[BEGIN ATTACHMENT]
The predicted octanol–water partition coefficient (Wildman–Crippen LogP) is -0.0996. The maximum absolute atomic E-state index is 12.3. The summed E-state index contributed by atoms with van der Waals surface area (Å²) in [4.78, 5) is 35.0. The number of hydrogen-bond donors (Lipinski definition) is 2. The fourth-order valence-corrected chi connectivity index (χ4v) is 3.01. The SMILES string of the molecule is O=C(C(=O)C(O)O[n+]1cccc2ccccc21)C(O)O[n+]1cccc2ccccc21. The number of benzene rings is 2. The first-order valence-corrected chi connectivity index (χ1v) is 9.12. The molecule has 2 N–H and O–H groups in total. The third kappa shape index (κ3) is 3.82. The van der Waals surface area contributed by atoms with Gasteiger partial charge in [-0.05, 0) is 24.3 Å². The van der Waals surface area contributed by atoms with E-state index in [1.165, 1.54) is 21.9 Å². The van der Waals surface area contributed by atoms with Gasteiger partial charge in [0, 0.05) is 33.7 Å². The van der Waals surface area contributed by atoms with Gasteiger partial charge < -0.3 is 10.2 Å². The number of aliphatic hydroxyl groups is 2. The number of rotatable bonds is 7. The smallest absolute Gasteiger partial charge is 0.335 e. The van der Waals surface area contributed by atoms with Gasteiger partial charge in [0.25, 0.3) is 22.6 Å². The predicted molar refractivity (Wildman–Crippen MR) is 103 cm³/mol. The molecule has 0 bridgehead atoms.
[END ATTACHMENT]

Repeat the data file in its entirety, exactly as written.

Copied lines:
The predicted octanol–water partition coefficient (Wildman–Crippen LogP) is -0.0996. The maximum absolute atomic E-state index is 12.3. The summed E-state index contributed by atoms with van der Waals surface area (Å²) in [4.78, 5) is 35.0. The number of hydrogen-bond donors (Lipinski definition) is 2. The fourth-order valence-corrected chi connectivity index (χ4v) is 3.01. The SMILES string of the molecule is O=C(C(=O)C(O)O[n+]1cccc2ccccc21)C(O)O[n+]1cccc2ccccc21. The number of benzene rings is 2. The first-order valence-corrected chi connectivity index (χ1v) is 9.12. The molecule has 2 N–H and O–H groups in total. The third kappa shape index (κ3) is 3.82. The van der Waals surface area contributed by atoms with Gasteiger partial charge in [-0.05, 0) is 24.3 Å². The van der Waals surface area contributed by atoms with E-state index in [1.165, 1.54) is 21.9 Å². The van der Waals surface area contributed by atoms with Gasteiger partial charge in [0, 0.05) is 33.7 Å². The van der Waals surface area contributed by atoms with Gasteiger partial charge < -0.3 is 10.2 Å². The number of aliphatic hydroxyl groups is 2. The number of rotatable bonds is 7. The smallest absolute Gasteiger partial charge is 0.335 e. The van der Waals surface area contributed by atoms with Gasteiger partial charge in [0.25, 0.3) is 22.6 Å². The predicted molar refractivity (Wildman–Crippen MR) is 103 cm³/mol. The molecule has 0 bridgehead atoms.